The complicated, tragic end to Tay-K’s race

On Tuesday, the 19-year-old Texas rapper was sentenced to 55 years in prison, putting a stop to his rap star aspirations.

July 24, 2019
The complicated, tragic end to Tay-K’s race

When Taymor McIntyre, the Arlington, Texas rapper better known as Tay-K was sentenced on Tuesday to serve 55 years in prison for his role in a deadly robbery in 2016, the reaction on social media was of general ambivalence. Posts from rappers, executives, and listeners referenced the case as “sad” and that “clout is a dangerous drug.” But in Dallas, the closest hip-hop hub to his hometown, it sounded more like radio silence.

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McIntyre was found guilty in the murder of 21-year-old Ethan Walker following a week-long trial. He had already pled guilty to two armed robberies but maintained his innocence in the murder of Walker and will have to serve at least 27 and a half years behind bars before he is eligible for parole.

According to court documents, McIntyre, along with three other juveniles and four adults participated in the robbery after one of the teens had been dating a man, Zachary Beloate, whom she later planned to rob for drugs and money. After one attempt proved unsuccessful, the group of individuals barged into Beloate’s home in July 2016. Walker, who lived with Beloate, was sitting on the floor after the robbers demanded cellphones and was fatally shot in the stomach. Beloate was also shot but ran to a neighbor’s to get help.

McIntyre was subsequently arrested for the crime at 16 and placed on house arrest. He had reached out to bloggers and local rap media in Dallas to look into his music, but by then, he’d grown infamous after tweeting, “Fuck dis house arrest shit fuck 12 they gon hav 2 catch me on hood.”

He cut off his ankle monitor and fled. The three-month manhunt for McIntyre as he evaded authorities resulted in his profile growing by the thousands. When “The Race,” a 104-second bombastic spurt of one-liners built around a child-like carnival loop was released, it should have become a launching point for a rising street rapper from North Texas. Instead, on the same day the single and video were made public, Tay-K was apprehended in New Jersey and extradited back to Texas. Less than seven months after its June 2017 release, “The Race” was certified platinum, becoming the biggest rap song to come from Arlington since GS Boyz “Stanky Legg” was released in 2005.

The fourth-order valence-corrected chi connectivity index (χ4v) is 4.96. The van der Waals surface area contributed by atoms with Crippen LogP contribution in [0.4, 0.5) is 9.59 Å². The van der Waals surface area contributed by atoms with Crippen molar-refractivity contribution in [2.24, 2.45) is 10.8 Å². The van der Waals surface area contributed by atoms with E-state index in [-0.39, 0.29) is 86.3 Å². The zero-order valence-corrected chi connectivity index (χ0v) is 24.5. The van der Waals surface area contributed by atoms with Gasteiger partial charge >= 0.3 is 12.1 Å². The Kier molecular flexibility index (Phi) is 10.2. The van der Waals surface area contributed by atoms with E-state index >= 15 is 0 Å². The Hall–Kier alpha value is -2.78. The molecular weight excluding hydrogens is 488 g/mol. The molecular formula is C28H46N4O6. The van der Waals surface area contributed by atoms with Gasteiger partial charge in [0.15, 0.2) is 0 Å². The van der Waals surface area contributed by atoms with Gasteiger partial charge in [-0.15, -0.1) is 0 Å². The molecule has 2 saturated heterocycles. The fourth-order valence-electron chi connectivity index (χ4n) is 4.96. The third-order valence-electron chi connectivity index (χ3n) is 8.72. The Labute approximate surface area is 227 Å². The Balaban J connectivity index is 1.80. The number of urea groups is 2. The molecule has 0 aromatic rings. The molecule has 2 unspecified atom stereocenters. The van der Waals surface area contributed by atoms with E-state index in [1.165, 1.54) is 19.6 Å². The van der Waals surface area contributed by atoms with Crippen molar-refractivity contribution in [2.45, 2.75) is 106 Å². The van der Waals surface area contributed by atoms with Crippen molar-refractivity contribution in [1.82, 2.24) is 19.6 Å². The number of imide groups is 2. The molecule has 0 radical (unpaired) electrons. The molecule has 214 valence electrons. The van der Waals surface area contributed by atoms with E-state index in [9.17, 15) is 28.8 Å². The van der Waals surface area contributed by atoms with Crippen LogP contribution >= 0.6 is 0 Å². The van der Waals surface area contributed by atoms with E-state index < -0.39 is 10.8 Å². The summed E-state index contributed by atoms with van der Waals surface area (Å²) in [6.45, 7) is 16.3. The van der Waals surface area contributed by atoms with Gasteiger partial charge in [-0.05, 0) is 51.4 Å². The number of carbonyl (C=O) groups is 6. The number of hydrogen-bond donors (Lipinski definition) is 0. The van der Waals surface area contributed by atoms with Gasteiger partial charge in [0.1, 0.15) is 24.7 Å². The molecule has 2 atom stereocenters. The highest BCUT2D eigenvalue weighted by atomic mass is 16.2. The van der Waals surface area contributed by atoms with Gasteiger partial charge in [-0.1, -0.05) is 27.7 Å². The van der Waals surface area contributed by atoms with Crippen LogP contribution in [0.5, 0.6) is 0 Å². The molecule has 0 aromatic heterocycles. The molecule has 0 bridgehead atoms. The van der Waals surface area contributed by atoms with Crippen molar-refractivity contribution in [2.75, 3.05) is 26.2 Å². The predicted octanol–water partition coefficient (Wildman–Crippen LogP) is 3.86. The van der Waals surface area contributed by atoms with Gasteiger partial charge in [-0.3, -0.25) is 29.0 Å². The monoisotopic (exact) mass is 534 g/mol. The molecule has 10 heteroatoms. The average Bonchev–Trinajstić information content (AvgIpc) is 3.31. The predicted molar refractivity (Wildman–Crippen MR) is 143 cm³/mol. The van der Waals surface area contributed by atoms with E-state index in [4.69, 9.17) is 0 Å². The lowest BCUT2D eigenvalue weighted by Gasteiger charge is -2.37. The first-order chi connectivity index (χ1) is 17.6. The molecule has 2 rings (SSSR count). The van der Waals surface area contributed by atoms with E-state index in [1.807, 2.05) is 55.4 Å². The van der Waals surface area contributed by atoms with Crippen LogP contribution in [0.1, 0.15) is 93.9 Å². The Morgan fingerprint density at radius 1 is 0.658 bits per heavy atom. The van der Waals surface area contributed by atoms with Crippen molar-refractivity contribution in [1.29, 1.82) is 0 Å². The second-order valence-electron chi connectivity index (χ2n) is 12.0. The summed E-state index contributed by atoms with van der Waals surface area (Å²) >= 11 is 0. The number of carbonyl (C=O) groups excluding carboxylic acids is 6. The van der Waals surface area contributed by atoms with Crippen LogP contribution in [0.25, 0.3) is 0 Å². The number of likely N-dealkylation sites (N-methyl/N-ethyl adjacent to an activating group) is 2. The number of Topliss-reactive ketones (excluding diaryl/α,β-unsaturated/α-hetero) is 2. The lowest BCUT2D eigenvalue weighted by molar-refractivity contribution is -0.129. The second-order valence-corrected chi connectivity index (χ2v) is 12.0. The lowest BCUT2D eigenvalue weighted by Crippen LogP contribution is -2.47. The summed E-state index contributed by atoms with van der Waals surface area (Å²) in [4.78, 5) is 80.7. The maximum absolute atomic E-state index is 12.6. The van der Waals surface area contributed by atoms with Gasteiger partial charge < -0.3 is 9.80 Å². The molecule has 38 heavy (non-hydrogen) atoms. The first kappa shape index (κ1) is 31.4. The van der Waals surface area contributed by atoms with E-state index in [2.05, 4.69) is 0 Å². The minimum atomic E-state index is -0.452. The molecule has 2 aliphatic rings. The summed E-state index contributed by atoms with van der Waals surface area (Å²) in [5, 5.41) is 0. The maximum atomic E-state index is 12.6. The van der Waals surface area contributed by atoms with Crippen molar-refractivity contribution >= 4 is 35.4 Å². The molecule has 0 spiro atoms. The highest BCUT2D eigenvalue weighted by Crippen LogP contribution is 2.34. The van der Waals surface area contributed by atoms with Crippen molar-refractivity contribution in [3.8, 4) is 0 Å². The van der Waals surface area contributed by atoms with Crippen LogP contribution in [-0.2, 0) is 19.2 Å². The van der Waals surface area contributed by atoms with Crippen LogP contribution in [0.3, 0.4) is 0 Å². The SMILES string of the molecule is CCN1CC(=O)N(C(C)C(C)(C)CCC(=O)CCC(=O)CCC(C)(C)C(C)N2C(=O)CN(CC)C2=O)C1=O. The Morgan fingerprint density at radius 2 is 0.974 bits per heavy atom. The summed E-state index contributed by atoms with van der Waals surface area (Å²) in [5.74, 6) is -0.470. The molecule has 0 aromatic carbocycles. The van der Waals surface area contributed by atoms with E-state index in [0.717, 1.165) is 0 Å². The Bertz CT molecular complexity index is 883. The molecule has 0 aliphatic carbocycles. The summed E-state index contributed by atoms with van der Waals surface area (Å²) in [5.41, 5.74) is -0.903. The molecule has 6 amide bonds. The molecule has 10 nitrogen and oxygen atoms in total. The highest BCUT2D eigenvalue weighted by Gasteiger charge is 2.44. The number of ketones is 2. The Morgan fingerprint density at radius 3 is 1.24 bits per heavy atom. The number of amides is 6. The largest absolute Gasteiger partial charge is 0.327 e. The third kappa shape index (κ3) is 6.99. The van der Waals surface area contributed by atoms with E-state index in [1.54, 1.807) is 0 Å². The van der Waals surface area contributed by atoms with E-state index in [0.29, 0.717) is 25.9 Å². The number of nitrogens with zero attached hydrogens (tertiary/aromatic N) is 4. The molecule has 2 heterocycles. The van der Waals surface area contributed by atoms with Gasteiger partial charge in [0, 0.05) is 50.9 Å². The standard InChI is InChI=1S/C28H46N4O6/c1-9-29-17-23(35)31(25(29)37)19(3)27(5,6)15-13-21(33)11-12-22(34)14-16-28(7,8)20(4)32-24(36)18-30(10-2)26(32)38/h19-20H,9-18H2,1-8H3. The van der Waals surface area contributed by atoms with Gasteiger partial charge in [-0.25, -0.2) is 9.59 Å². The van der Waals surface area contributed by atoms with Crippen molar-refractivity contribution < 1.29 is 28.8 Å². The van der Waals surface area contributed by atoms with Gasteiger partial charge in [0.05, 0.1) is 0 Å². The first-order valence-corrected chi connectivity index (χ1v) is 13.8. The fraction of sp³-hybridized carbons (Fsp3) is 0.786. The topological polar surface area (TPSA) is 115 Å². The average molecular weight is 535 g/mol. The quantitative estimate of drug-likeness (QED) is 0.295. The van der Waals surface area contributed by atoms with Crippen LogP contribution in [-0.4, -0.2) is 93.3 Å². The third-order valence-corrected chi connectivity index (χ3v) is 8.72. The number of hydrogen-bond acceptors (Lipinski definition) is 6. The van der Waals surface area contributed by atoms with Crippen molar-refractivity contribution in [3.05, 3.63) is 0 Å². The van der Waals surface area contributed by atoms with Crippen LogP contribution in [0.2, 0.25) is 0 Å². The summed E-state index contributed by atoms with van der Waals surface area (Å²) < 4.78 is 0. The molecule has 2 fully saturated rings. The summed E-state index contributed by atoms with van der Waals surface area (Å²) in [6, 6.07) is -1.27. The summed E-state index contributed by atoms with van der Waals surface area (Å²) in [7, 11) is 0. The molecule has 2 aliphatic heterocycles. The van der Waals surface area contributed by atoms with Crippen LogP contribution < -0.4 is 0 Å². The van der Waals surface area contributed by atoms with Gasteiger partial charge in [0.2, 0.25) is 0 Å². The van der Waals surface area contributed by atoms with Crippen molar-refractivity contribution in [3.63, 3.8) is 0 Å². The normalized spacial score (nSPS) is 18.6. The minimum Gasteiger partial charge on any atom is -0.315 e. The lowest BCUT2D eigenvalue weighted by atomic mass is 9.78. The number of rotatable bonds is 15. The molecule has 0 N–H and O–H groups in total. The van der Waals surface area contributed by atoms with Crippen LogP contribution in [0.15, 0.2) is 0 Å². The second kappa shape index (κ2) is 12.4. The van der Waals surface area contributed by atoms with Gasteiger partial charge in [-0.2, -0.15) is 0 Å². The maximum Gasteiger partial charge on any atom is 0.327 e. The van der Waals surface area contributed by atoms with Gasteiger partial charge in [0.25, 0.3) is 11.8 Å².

Due to the nature of what Tay-K had been charged with — multiple murders and robberies — “The Race” felt like a giant, if not catchy taunt to law enforcement. The rush of the virality of the single prompted remixes from the likes of YBN Nahmir, Lil Yachty, 21 Savage, Young Nudy and more. It grew into an audible art piece. Donald Glover famously used the song to soundtrack a surreal scene where a drug dealer is robbed at the fast-food restaurant he works at in season 2 of his hit series Atlanta.

The song was deemed the No. 1 song of 2017 by The FADER. In her assessment of the single, Rawiya Kameir wrote, “Can a piece of art be invalidated by the circumstances under which it was created?” To those when asked to listen to “The Race” inside of a Tarrant County courtroom last week, it was near all the evidence they needed after only four hours of deliberation.

In tragic fashion, the song wound up joining the ranks of songs that preceded it — YNW Melly’s “Murder on My Mind” and Bobby Shmurda’s “Hot Nigga” — as records of authenticity and success that ultimately became the swords that cut the legs from their creators. Melly himself faces a double murder charge in Florida and Shmurda is serving the fourth year of a prison sentence for conspiracy among other charges. “Murder On My Mind” has the potential to be used against Melly as “Hot Nigga” was against Bobby. A deputy chief of the New York Police Department read the indictment against Shmurda in December 2014 saying, “[Hot Nigga”] was almost like a real-life document of what [Shmurda and his GS9 crew] were doing on the street.”